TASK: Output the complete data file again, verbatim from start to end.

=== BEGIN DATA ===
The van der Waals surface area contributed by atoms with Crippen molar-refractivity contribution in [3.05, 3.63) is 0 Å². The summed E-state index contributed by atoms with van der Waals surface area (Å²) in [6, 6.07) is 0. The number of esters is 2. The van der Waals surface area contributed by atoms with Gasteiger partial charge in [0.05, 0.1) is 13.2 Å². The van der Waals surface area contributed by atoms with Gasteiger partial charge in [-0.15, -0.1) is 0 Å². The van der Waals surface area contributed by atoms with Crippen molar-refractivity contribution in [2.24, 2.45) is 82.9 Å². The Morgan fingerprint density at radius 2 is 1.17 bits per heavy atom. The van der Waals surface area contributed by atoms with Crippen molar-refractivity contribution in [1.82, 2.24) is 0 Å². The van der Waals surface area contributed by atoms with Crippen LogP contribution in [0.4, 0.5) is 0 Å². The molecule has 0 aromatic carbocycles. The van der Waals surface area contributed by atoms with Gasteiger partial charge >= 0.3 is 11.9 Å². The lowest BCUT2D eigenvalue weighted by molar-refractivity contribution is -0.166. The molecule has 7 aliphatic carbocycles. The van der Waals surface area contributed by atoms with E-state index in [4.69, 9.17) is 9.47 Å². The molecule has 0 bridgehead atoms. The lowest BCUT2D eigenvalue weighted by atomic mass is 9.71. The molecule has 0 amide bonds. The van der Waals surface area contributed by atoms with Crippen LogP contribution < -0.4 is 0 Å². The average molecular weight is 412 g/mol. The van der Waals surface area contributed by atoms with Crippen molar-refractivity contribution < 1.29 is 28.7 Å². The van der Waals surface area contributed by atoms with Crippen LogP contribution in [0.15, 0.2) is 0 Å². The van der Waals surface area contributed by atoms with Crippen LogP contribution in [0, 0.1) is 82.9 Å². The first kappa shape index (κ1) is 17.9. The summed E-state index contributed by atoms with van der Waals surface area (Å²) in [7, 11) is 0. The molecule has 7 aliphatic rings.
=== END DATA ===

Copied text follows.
The van der Waals surface area contributed by atoms with Crippen molar-refractivity contribution in [3.05, 3.63) is 0 Å². The summed E-state index contributed by atoms with van der Waals surface area (Å²) in [6, 6.07) is 0. The number of esters is 2. The van der Waals surface area contributed by atoms with Gasteiger partial charge in [0.05, 0.1) is 13.2 Å². The van der Waals surface area contributed by atoms with Gasteiger partial charge in [-0.15, -0.1) is 0 Å². The van der Waals surface area contributed by atoms with Crippen molar-refractivity contribution in [2.24, 2.45) is 82.9 Å². The Morgan fingerprint density at radius 2 is 1.17 bits per heavy atom. The van der Waals surface area contributed by atoms with Crippen molar-refractivity contribution in [1.82, 2.24) is 0 Å². The van der Waals surface area contributed by atoms with Crippen LogP contribution in [0.4, 0.5) is 0 Å². The molecule has 0 aromatic carbocycles. The van der Waals surface area contributed by atoms with Gasteiger partial charge >= 0.3 is 11.9 Å². The lowest BCUT2D eigenvalue weighted by molar-refractivity contribution is -0.166. The molecule has 7 aliphatic carbocycles. The van der Waals surface area contributed by atoms with E-state index in [4.69, 9.17) is 9.47 Å². The molecule has 0 bridgehead atoms. The lowest BCUT2D eigenvalue weighted by atomic mass is 9.71. The molecule has 0 amide bonds. The van der Waals surface area contributed by atoms with Crippen LogP contribution < -0.4 is 0 Å². The average molecular weight is 412 g/mol. The van der Waals surface area contributed by atoms with Crippen molar-refractivity contribution < 1.29 is 28.7 Å². The van der Waals surface area contributed by atoms with Crippen LogP contribution in [0.15, 0.2) is 0 Å². The van der Waals surface area contributed by atoms with Crippen LogP contribution in [0, 0.1) is 82.9 Å². The first kappa shape index (κ1) is 17.9. The summed E-state index contributed by atoms with van der Waals surface area (Å²) in [7, 11) is 0. The molecule has 7 aliphatic rings.